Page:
Welcome to Magruder’s Landing, where all are welcome to come ashore.
I am an 11th generation descendant of Alexander Magruder / McGruder / McGruther, a Scotsman transported to Maryland in the 1650s as a prisoner of war and indentured servant. I have been researching Alexander’s life, times, and legacy for more than 20 years and maintain this site in order to share what I know and find others with like interests.
You can see the range of my curiosities by running your cursor over the links that appear under the header. Some of those pages have not yet been written, but they will be (really: some day I will retire). The site is also searchable–just click on the magnifying glass at the top of any page. (If only historical searches were that easy!)
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Yet historical truths are rarely rooted in either shortcuts or comfort.
–Elizabeth Shown Mills
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In my professional life, I am a writer and university professor. This experience makes me value “hard” sources, documentation, and corroboration; but there are many kinds of truth, and I also respect oral history, family stories, and legends. (There are plenty of legends about Alexander himself, just for starters.) Often, we can learn from asking why and how different kinds of truth disagree, and how different pieces of information do or don’t add up. When we can’t corroborate, how can we weigh what we know and put together the pieces to construct a glimpse of the past? Official records are not always accurate–sometimes they are intentionally deceiving, sometimes just sloppy or incomplete. At the same time, few among us have not had the experience of discovering that some treasured story handed down from grandmothers and grandfathers is balderdash. And then what? Is there something that story was meant to cover up? These are the kinds of questions I asked in private for 20 years. Now I ask them here, making my discoveries (and my mistakes) in public.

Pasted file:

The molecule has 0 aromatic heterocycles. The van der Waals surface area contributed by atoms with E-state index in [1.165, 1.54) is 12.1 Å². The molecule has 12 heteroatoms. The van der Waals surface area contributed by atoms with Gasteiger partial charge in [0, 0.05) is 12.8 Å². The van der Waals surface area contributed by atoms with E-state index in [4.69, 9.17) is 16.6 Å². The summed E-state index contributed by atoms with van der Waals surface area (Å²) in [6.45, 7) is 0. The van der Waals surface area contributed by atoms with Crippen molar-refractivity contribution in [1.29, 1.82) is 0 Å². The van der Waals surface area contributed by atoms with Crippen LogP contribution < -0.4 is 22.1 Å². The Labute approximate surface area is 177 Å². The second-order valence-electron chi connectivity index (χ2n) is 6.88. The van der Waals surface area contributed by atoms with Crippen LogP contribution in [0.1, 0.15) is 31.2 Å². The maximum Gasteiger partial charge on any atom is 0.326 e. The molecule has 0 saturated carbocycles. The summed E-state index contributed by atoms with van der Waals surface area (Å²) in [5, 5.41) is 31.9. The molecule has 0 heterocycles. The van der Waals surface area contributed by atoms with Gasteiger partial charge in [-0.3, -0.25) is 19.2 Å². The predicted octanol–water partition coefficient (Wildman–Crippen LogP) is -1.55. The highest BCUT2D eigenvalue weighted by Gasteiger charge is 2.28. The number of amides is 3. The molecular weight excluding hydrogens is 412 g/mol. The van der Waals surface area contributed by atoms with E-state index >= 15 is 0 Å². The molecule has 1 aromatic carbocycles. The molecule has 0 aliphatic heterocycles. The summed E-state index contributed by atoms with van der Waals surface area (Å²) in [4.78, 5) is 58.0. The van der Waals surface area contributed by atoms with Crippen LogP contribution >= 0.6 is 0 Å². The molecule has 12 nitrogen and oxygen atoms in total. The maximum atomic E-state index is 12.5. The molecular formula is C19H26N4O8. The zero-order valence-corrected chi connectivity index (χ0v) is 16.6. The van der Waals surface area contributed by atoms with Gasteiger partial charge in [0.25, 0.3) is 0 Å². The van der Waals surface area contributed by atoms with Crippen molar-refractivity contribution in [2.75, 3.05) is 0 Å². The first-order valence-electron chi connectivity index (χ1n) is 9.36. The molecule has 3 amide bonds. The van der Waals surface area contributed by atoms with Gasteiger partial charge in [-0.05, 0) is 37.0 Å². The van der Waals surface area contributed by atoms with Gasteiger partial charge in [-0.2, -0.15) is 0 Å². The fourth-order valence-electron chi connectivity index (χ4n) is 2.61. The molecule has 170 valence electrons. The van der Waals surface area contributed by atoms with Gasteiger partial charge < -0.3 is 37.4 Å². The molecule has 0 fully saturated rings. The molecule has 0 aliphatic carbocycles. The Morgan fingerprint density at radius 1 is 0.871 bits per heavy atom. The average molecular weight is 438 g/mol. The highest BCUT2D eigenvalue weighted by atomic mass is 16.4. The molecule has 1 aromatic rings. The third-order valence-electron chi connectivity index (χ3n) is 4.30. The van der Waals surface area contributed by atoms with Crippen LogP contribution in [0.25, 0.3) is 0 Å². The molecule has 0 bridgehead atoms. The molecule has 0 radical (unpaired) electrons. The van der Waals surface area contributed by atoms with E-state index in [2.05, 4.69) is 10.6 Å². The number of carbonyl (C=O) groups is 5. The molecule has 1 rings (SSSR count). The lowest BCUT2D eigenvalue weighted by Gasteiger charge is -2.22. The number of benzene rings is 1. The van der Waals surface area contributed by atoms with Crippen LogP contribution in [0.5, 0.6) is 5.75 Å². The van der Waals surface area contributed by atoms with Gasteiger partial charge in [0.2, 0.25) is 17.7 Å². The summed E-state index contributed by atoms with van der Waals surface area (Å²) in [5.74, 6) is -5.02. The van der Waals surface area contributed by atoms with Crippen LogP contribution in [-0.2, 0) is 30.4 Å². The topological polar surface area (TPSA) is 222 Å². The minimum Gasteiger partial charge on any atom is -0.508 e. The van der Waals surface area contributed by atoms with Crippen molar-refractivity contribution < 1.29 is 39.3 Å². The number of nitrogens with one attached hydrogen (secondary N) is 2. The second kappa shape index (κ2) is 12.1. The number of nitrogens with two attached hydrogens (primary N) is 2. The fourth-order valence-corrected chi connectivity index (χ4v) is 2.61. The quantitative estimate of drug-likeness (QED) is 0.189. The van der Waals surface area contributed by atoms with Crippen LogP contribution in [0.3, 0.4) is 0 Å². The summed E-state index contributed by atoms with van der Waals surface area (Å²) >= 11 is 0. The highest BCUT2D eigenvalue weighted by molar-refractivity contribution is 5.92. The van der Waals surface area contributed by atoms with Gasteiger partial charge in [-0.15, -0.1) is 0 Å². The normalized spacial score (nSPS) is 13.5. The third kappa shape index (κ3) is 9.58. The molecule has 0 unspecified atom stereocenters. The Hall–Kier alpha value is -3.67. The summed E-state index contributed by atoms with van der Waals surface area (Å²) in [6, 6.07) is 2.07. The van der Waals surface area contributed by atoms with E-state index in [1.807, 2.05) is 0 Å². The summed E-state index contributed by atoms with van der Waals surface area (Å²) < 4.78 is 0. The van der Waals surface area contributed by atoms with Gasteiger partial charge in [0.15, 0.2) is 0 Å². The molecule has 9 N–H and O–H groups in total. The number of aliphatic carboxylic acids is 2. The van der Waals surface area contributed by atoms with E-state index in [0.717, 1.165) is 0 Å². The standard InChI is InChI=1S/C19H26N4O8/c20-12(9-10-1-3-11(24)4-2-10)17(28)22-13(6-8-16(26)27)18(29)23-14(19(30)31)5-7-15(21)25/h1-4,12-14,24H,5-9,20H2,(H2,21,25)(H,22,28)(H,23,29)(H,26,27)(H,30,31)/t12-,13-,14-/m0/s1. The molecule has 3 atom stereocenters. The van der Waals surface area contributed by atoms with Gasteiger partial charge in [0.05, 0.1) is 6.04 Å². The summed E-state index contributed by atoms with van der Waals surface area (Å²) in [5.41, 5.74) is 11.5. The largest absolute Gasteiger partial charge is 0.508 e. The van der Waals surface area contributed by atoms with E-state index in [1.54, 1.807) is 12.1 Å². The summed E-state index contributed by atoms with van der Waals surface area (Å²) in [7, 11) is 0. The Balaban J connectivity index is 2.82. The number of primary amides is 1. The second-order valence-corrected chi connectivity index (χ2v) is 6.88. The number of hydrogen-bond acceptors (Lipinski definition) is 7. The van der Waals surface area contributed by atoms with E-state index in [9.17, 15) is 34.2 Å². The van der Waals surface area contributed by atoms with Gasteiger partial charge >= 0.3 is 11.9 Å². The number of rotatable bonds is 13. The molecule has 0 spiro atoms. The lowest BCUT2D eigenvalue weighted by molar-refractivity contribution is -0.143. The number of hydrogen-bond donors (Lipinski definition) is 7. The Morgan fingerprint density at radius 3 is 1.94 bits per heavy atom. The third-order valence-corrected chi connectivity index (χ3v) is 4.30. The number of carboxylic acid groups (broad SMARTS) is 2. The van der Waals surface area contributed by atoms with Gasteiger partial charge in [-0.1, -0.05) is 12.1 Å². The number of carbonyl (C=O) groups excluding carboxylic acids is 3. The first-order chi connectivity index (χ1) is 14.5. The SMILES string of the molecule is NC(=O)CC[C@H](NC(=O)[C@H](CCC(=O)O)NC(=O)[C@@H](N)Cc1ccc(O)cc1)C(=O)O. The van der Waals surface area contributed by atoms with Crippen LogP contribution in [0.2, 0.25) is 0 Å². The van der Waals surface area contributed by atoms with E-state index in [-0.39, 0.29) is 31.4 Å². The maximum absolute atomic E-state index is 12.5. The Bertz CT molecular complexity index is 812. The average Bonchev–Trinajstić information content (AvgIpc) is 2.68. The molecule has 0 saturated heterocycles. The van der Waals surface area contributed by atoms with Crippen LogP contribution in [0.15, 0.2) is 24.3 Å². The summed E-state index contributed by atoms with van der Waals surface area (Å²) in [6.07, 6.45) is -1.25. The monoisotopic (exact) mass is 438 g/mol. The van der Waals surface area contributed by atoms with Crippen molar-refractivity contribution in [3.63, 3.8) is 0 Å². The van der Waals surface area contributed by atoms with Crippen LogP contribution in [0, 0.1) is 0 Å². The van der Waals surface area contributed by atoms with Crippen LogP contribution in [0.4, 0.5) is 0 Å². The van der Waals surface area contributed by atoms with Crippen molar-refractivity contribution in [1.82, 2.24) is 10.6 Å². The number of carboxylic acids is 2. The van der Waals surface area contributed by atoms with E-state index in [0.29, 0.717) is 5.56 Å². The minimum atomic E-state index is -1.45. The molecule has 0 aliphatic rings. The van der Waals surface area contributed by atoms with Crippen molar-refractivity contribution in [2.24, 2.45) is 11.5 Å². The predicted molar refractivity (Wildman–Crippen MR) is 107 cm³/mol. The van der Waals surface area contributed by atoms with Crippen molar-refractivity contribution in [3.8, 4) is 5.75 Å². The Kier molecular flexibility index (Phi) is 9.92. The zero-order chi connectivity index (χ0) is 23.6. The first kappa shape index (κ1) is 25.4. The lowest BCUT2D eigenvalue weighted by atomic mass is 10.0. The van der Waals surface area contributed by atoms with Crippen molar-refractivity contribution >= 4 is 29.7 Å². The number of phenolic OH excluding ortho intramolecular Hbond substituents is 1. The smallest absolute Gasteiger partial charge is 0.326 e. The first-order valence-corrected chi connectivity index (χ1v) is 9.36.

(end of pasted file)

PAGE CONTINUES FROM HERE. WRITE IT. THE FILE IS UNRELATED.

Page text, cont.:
So don’t be offended if what I write here contradicts what you have been told. Share your stories and we’ll see where the contradictions lead us—perhaps to an insight none of us could have reached on our own.
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In the old books, the blood lines of good and evil are the same.